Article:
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Why are the billionaires always laughing?

Because they know the corporate media will never call bullshit on their bullshit.

Why are the billionaires laughing?

It’s easy to laugh when the corporate press treats you as a glorious success instead of the epitome of a broken social order. Billionaires laugh because they know the corporate media prefers to fawn over them rather than hold them to account.

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Shell greenwashing

Extinction Rebellion climate campaigners draw attention to fossil fuel industry greenwashing during a September 8, 2020 protest in London, United Kingdom. (Photo: Mike Kemp/In Pictures via Getty Images)

Green Groups' Petition Urges Social Media Platforms to Ban Big Oil Ads

"Banning advertisements from fossil fuel corporations is a turnkey opportunity for social media companies to show they are serious about protecting our planet."

Brett Wilkins

A coalition of climate and social justice advocacy groups on Monday published a petition urging the CEOs of leading social media companies to stop publishing fossil fuel advertising on their platforms.

"Social media platforms have become the top purveyors of fossil fuel industry misinformation."
—Duncan Meisel, Clean Creatives

Juxtaposing the tens of millions of dollars spent by fossil fuel corporations on social advertising with social media companies' professed desire to combat the climate emergency, the coalition—which includes the groups Clean Creatives, Greenpeace USA, and Hip Hop Caucus—is calling on the CEOs of Facebook, Google, Twitter, LinkedIn, and TikTok to ban carbon polluters' ads.

A 2020 investigation by In These Times found that ExxonMobil alone spent $15.6 million on Facebook ads between May and October of last year. These ads appeared as many as 265 million times on Facebook and Instagram users' screens. Facebook owns Instagram.

"Exxon has spent more than any other major corporation on ​'social issues, elections, or politics' Facebook ads (outside of Facebook itself), and is the country's ninth-largest buyer of such ads overall," according to In These Times.

In a statement promoting the petition, Clean Creatives campaign director Duncan Meisel charged that "social media platforms have become the top purveyors of fossil fuel industry misinformation."

The coalition also called out fossil fuel companies' widespread use of fake front groups and influencers.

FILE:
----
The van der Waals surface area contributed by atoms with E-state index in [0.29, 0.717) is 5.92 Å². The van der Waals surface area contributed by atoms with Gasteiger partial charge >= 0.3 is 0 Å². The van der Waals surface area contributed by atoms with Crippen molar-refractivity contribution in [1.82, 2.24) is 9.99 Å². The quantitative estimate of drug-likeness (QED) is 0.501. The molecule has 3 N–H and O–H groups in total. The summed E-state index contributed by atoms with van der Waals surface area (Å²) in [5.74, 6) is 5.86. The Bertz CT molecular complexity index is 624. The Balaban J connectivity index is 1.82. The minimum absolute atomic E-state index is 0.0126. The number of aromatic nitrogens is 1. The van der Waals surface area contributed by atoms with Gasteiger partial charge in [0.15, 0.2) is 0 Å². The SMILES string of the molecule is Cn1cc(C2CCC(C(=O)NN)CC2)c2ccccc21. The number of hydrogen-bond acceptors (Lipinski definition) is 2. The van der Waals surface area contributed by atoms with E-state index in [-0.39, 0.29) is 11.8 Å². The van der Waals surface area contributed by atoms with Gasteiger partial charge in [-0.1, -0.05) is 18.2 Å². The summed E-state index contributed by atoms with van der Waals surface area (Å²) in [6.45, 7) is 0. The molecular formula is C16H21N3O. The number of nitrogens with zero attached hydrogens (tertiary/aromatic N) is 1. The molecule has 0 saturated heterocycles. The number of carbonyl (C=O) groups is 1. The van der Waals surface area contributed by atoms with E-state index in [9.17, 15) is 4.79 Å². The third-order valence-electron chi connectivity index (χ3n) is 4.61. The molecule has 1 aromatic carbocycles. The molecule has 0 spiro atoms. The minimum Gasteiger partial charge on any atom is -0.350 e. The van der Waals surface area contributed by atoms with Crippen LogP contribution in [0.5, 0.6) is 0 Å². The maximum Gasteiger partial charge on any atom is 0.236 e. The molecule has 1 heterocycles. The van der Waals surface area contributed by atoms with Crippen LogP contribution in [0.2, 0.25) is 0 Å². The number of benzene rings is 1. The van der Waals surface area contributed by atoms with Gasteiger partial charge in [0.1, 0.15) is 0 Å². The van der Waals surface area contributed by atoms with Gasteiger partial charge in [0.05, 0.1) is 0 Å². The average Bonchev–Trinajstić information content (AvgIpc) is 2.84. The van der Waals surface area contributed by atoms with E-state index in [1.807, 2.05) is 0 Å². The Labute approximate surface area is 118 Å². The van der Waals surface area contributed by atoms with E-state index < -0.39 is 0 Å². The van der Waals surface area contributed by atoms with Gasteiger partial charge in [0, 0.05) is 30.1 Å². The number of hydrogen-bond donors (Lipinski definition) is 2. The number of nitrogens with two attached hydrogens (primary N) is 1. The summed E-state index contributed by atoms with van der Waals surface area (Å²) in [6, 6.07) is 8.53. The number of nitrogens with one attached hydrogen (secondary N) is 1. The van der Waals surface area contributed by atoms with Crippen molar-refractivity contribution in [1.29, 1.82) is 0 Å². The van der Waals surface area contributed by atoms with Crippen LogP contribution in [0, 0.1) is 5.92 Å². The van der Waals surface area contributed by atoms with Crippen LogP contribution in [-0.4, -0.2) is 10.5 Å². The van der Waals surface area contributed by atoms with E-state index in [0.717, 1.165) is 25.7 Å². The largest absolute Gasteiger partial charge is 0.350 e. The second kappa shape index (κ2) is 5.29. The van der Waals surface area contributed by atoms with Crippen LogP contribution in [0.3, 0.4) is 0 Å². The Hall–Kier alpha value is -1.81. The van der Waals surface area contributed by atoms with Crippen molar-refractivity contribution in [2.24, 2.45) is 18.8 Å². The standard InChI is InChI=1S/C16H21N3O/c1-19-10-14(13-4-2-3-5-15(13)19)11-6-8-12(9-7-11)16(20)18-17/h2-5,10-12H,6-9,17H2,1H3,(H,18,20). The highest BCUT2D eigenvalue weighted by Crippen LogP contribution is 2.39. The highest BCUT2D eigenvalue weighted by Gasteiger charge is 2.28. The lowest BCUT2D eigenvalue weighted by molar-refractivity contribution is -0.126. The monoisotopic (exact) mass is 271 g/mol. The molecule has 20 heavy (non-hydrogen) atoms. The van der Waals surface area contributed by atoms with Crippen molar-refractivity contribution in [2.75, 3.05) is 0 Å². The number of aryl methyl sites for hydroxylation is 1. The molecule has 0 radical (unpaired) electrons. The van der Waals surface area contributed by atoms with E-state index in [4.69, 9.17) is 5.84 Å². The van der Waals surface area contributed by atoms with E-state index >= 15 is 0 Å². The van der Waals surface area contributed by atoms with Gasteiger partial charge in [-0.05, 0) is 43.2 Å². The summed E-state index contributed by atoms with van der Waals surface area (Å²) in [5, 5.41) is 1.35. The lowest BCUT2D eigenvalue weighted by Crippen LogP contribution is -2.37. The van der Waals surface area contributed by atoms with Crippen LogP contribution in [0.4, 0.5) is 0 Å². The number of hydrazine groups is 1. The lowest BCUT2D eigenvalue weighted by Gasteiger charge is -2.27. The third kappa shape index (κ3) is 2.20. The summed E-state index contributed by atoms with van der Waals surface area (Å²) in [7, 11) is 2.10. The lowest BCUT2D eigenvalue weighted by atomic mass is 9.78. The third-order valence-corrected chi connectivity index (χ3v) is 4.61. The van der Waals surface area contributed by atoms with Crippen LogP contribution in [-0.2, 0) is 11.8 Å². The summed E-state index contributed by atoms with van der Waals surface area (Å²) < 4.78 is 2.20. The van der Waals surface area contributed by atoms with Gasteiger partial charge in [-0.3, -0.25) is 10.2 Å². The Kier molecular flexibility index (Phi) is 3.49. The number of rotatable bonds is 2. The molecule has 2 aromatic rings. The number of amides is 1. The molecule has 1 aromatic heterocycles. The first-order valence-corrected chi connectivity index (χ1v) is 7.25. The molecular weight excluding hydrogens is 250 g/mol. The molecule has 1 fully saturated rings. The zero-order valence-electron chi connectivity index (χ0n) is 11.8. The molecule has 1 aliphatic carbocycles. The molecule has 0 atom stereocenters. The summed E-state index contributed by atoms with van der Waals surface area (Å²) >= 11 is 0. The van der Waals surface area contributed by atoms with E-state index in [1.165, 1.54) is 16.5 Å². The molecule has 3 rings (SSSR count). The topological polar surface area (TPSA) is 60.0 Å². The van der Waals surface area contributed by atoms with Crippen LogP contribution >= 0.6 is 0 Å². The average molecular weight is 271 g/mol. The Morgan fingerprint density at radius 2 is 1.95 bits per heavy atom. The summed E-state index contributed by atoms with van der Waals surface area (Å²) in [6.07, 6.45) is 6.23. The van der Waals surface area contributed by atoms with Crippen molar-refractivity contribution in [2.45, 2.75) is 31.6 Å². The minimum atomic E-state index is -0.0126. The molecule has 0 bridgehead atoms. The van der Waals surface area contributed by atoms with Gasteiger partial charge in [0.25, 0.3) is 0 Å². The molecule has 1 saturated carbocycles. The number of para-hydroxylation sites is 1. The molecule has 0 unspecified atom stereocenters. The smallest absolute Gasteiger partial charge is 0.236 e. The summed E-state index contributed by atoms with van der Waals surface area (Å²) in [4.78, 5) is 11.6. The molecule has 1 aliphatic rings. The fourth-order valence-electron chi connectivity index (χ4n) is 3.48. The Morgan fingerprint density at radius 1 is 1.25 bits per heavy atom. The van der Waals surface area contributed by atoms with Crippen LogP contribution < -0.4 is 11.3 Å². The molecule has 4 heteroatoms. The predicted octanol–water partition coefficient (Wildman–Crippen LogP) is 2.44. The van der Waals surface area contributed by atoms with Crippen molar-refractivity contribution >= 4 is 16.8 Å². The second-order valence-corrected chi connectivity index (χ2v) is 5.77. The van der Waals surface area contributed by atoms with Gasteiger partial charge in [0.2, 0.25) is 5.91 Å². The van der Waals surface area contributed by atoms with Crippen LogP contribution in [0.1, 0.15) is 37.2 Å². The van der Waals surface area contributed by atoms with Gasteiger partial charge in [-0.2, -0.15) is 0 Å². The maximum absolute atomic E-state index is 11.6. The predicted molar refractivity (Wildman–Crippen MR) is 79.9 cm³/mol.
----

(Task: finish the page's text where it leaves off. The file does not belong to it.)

"Exxon has set up Facebook pages for made-up local groups to battle environmental measures," it said in a statement. "Shell is currently running an influencer program across Instagram. The natural gas industry has also turned to Instagram to promote gas stoves and push back against gas bans."

Also noted in the coalition's statement is the lack of social media safeguards against false and misleading fossil fuel ads:

None of the social media platforms currently have protections in place against this sort of advertising. Google allows oil companies to bid on search terms and place advertising next to web pages or news stories about climate change. TikTok brags about running a pro-climate series, #ForClimate, on its corporate website, but currently has no policies in place to stop industry misinformation from spreading across its platform. Twitter's ban on political advertising, while well intentioned, has had the effect of banning environmental groups from running ads about climate change, while allowing fossil fuel companies to keep running ads that can be only understood as political in nature. Facebook recently overruled its own scientific fact-checking committee when it tried to flag climate denial on the site, even as it banned actual climate scientists from spreading facts about the crisis.

Greenpeace USA climate campaign manager Anusha Narayanan said that "the definition of hypocrisy is social media giants saying they care about environmental impacts while accepting millions of dollars from fossil fuel corporations to peddle their propaganda."

"The definition of hypocrisy is social media giants saying they care about environmental impacts while accepting millions of dollars from fossil fuel corporations to peddle their propaganda."
—Anusha Narayanan, Greenpeace USA

"Delay and distraction is the new denial for big oil," added Narayanan. "Now in the face of widespread public support for climate action, these companies are desperately running to social media to cast themselves as an ally."

JaRel Clay, digital director of Hip Hop Caucus, said that "energy companies often use expensive advertising campaigns to convince the public of their environmental credibility, while hiding their true activities. We believe that advertising is a powerful tool that should be used to drive the change we want to see, not continue the greenwashing practices of the fossil fuel industry."

Greenpeace's Narayanan said that "the long-term health of our communities far outweigh the short-term profit made off the back of a dying, destructive industry."

"Banning advertisements from fossil fuel corporations is a turnkey opportunity for social media companies to show they are serious about protecting our planet," she added. "They already reject ads for a number of reasons, it's simply a matter of adding fossil fuels to that list."

Meisel noted that social media platforms already ban tobacco industry ads, and asserted that "it's time to extend that commitment to fossil fuels, which cause even greater harm to public health, the environment, and our democracy."


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